Piper J-3 Cub History
William T. Piper was not an engineer, but he was an astute marketer. He reasoned that aviation in general, and his company in particular, would benefit from a simple, inexpensive airplane that could significantly lower the cost of flying. After acquiring controlling interest in the Taylor Aircraft Company, he commissioned chief engineer and nominal president C. Gilbert Taylor to design such a plane. The result was an aviation milestone.
The success of the E-2, the first Cub, proved Piper’s theory of lowering the cost of flying correct, but he wasn’t satisfied. In 1935, at Piper’s behest, assistant engineer Walter Jamouneau substantially revised Taylor’s design to create the J-2 Cub. Among other things, he enclosed the cabin and added a glazed, top-hinged panel to the existing bottom-hinged door, thus creating that endearing Cub feature, the ability to fly with the right side of the plane completely open.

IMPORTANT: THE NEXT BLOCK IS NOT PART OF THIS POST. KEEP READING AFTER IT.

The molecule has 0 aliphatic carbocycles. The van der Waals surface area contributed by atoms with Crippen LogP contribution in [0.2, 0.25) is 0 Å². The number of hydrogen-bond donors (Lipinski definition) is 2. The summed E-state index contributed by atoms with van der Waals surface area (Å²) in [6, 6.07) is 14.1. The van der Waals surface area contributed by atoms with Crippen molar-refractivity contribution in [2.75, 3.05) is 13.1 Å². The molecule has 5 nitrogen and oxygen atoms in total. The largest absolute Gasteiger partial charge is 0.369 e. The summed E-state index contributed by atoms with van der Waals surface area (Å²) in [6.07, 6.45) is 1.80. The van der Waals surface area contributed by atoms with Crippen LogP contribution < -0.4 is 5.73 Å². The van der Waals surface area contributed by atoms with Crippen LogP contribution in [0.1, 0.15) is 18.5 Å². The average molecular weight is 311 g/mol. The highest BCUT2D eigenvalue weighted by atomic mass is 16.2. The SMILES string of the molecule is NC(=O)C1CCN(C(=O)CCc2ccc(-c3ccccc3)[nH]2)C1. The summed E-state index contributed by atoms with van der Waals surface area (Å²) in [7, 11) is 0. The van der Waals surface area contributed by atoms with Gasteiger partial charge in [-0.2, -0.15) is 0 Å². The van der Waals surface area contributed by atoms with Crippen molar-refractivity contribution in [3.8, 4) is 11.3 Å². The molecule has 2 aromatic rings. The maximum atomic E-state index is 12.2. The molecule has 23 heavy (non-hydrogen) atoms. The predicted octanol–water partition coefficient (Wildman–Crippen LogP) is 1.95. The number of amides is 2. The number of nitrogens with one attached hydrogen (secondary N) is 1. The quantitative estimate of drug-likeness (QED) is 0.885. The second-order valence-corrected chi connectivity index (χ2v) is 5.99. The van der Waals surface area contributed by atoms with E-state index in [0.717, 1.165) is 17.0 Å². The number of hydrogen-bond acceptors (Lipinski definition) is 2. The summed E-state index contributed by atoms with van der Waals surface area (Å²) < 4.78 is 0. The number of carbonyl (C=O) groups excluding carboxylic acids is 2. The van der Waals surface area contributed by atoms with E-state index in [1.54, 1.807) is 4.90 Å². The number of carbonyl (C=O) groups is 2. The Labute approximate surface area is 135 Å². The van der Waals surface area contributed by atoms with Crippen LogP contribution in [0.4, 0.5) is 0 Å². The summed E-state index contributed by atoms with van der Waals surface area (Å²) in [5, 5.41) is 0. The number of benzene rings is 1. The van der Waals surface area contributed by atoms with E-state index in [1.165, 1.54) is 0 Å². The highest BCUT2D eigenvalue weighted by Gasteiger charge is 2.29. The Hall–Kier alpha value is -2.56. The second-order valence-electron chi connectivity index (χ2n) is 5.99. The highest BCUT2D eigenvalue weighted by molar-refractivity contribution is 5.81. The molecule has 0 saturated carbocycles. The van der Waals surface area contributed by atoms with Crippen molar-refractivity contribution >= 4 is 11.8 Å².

Simple yet versatile, cheap but capable, the Cub prospered because it was so often the right tool for the job – whether the job was training pilots, spraying crops, entertaining at air shows, packing sportsmen into the back country or simply blowing off steam. A cherished antique and sought-after sport plane, the Cub continues to cast its spell as it introduces pilots to (or reminds them of) the simple pleasure of flying low and slow.
Taylor and Piper thought they were designing a cheap airplane. Little did they know that they were creating an icon.